Can some foods make you ‘high on life’? 

Is the food-mood connection real? It is interesting to note that there are a number of studies about our eating habits that are starting to provide interesting data. Evidence suggests that what you eat and how you feel are connected. Is there really a food-mood connection? Recent research suggests that certain foods can assist with fighting depression and boost positive mood and emotions. Such foods include fruit, vegetables and whole-grains. The winners are whole foods. Highly processed food has been linked with negative moods and less positive emotions.

The recent research does appear to be broad. Scientists were adamant that rather than individual, specific foods being a negative effect, it was more your diet as a whole that mattered the most. Scientists also observed how the effects of eating different types of food might affect your mood over several weeks or months. In many cases, it was observed that what and when you eat affects how you feel. Studies have shown that people who eat regularly and get their calories from healthy, nutritious foods, are happier and less moody.

Verbal feedback received from a number of respondents suggests sugar is a substance that resonated with them. Highly processed white sugar was reported to have a negative effect on respondents overall self ratings. Very high or very low blood sugar levels were also observed to have an effect on mood (generally over a shorter time frame though).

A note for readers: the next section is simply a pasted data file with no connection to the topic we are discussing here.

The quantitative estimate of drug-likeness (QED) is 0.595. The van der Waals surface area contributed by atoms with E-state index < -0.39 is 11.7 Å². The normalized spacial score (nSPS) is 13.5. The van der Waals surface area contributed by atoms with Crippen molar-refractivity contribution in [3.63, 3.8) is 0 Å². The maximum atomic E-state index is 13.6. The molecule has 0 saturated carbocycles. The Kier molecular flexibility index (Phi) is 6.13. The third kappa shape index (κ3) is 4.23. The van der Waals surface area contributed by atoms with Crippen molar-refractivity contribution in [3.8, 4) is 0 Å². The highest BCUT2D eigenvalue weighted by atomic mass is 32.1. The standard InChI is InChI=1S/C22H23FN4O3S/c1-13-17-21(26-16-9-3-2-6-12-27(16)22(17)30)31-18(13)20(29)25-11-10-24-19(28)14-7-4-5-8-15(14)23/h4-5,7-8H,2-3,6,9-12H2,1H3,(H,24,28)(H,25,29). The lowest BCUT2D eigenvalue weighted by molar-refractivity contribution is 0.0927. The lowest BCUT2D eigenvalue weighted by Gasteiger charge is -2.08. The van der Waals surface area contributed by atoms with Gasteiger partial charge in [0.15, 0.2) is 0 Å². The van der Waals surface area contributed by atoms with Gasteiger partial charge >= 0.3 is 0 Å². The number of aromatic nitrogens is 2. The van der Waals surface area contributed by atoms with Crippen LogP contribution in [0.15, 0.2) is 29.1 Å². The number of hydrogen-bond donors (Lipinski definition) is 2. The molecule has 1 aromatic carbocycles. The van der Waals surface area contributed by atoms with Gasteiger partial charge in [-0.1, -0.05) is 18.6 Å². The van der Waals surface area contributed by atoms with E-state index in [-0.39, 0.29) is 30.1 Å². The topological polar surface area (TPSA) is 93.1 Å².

Basic healthy eating tips

There are a few tips to gain a positive food-mood connection.

  • Eat regularly and do not skip meals
  • Avoid or limit alcohol
  • Beware of the simple energy boost you get from simple carbohydrates (e.g. choc-chip cookies)
  • Aim for complex carbohydrates such as whole grains, beans and fruit and vegetables

The movement away from processed food to more whole food is an attempt to improve overall gut health. Highly processed foods can reduce the ability of the gut to stop harmful substances from passing through the gut wall and into the bloodstream (sometimes referred to as ‘leaky gut syndrome’). In recent times, the removal of gluten from some people’s general food intake has significantly assisted with reducing effects such as diarrhoea, fatigue and nausea.

Individuals today are much more aware of basic food safety elements they need to be aware of, but are not aware of the important nutritional information they should know. For example, if a person chooses to avoid gluten as a lifestyle choice, researchers have highlighted that they need to be careful of what potential vitamins they may miss out on. Even though some people might like shakes, filled with green vegetables and fruits, it is still important to have whole foods in your diet. It is important to remember that chewing is good for the overall health of your mouth.

Balance it seems is the key to getting the food-mood connection right.

Food-mood connection

Right foods to eat